Writing for Distributed Wind Energy Association (DWEA) in 2014 was an incredibly fun project. I was tasked with telling the stories behind a difficult industry, and I interviewed individuals across the United States who manufactured, installed, used, and advocated for wind turbines.
“Elizabeth has the ability to take an industry that is historically seen as very technical and bring it to life. She writes the stories of the people behind our organization, providing relatable narratives. This has proven invaluable with our political initiatives and in gaining support from the public. The stories have been great. I love them. I want more.” – Jennifer Jenkins, Executive Director of Distributed Wind Energy Association
As a child growing up without electricity, Polito built small wind turbines out of old motors and scrap wood. His experiments were a success and he was able to produce a small amount of electricity. “I was excited [to learn] how to make more. I wanted to learn how to build better wind turbines and make better electricity,” said Polito. “We had kerosene lamps for light and a hand pump for water out of the well and an outhouse instead of indoor plumbing, and you can imagine how cold that is in the middle of winter in Maine to go outside to use the outhouse. Electricity was this magical technology that I knew was out there that other people had that we didn’t have because we were so far outside of the beaten path.” Read more.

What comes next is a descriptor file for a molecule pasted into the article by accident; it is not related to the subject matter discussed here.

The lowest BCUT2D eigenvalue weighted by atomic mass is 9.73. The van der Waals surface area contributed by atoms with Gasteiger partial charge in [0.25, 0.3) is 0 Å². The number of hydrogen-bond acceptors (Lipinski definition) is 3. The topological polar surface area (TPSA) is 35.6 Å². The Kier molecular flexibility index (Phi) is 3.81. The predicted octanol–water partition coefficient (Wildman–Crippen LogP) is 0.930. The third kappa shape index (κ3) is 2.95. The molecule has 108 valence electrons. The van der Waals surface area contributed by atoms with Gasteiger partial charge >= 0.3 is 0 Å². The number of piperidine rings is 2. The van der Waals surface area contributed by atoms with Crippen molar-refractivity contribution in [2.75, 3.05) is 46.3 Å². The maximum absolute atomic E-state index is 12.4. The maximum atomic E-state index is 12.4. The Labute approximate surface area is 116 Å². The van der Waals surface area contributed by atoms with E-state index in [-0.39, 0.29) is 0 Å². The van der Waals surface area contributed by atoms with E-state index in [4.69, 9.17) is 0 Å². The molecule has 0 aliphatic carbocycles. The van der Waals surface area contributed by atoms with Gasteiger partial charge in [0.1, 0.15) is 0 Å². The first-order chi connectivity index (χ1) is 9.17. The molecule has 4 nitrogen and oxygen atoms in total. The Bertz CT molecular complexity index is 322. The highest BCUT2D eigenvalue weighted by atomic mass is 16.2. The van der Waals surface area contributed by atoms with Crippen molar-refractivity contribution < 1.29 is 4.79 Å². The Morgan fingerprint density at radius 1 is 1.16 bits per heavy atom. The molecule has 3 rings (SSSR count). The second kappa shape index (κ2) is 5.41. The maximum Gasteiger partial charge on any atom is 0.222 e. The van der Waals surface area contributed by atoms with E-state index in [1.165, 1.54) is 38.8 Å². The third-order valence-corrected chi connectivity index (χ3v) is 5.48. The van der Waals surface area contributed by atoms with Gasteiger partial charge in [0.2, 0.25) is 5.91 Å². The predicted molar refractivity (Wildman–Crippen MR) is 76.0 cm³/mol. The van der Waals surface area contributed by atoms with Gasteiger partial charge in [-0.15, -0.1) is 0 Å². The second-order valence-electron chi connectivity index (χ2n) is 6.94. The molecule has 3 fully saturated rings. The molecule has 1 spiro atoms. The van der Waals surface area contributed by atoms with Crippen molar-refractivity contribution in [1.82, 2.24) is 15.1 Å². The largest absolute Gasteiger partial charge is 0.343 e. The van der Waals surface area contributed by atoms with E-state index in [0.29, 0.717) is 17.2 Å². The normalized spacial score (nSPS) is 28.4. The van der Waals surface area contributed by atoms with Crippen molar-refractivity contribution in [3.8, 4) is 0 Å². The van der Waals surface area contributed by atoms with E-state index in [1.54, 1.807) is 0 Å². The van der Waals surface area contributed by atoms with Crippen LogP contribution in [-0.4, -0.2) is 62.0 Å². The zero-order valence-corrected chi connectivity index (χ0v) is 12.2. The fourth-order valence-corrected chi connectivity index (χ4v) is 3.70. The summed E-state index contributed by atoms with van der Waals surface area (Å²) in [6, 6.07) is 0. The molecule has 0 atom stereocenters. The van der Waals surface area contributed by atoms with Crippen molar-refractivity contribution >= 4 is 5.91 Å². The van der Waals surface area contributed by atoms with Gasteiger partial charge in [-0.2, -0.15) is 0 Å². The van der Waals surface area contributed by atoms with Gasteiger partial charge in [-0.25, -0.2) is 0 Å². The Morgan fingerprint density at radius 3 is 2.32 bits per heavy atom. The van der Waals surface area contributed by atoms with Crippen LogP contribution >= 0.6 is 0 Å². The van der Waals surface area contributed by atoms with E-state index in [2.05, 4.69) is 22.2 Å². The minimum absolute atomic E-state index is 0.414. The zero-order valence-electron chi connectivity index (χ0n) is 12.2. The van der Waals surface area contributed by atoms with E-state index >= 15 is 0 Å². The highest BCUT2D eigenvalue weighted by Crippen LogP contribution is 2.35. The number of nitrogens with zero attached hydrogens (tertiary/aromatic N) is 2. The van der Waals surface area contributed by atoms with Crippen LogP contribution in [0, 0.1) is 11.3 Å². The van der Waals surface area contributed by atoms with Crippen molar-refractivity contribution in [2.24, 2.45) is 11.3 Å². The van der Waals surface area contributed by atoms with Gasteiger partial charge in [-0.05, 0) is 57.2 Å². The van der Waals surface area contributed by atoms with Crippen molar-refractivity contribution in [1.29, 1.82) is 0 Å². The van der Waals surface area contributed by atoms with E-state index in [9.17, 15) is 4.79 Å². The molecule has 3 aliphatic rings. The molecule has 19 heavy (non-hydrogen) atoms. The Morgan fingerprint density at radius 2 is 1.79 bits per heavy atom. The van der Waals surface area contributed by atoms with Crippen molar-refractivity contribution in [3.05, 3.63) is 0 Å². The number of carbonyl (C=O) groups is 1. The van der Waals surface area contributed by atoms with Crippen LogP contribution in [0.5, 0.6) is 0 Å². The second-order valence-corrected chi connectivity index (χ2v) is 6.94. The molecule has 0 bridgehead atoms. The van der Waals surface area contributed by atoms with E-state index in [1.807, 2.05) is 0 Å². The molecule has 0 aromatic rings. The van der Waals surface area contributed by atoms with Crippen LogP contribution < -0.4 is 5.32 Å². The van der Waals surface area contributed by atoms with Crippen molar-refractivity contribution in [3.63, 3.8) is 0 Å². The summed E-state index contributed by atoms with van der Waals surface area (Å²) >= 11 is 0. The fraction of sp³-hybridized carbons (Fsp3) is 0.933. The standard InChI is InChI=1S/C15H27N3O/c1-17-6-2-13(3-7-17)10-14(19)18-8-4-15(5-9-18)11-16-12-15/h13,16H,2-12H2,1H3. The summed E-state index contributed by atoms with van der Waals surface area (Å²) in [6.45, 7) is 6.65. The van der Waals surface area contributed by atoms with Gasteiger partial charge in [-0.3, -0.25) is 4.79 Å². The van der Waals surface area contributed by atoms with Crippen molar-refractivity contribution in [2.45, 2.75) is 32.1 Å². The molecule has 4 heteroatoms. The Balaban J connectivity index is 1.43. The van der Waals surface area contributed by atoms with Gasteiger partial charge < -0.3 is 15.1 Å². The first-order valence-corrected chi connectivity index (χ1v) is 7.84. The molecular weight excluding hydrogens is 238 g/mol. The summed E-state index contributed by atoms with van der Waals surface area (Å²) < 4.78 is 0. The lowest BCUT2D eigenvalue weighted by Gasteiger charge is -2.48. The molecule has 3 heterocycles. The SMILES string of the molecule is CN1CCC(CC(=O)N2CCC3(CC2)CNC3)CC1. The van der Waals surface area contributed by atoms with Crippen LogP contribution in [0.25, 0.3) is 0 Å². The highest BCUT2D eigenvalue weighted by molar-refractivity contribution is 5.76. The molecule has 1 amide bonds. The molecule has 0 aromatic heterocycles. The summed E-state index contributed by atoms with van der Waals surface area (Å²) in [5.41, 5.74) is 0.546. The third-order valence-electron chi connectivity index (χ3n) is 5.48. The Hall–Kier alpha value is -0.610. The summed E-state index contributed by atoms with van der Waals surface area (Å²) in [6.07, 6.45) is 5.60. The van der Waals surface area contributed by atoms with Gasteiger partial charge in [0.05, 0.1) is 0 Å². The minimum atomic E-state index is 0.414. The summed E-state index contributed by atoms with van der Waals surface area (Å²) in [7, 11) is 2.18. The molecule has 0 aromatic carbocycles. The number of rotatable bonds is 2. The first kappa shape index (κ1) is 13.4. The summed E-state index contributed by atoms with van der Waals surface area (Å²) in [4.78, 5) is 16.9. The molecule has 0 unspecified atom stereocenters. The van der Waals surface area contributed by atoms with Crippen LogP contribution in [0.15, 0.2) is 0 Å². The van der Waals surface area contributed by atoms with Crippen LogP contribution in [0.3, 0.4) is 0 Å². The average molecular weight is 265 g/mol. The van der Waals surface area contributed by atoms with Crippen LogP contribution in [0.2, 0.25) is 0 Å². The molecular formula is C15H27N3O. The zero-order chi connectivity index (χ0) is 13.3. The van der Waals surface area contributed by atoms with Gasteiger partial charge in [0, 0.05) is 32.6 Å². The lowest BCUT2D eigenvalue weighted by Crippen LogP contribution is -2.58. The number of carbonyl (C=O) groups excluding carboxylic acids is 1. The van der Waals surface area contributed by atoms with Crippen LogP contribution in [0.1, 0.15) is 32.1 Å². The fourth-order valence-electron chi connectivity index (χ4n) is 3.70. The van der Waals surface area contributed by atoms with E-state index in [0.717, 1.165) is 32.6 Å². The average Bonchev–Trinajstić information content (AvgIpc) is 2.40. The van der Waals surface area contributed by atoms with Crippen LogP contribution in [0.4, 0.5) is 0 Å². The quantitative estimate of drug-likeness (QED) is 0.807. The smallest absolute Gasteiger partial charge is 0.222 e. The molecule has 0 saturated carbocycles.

Kevin, Ed and Rich Doody grew up on the dairy farm their parents established in 1949 with 35 cows and fewer than 80 acres. The farm, now home to 350 cows, is 12 miles south of Syracuse, NY, in a small town called Otisco. The brothers’ parents also grew up in the area, going to local churches and schools. Their father, Larry, passed away six years ago, and their mother, Avis, continues to take care of the farm’s accounting. “It’s been in our blood our whole life,” said Ed. Read more.
Hach’s experience with renewable energy began when he was a child. In 1977, his father started selling wind turbines, and Hach remembers seeing them sit, temporarily, in the front yard before being transported to a client. In the 1980s, his father began working with larger turbines and following projects all over the nation. The Hach family left their farm in Iowa and traveled to Colorado, Maryland and Illinois before returning to Iowa. There, Hach began learning more about the field, and in 2002, he and Tara started their company. “Growing up, there were always people interested in generating their own electricity. They own it, it’s theirs, and they don’t have to pay for electricity again,” said Hach. Read more.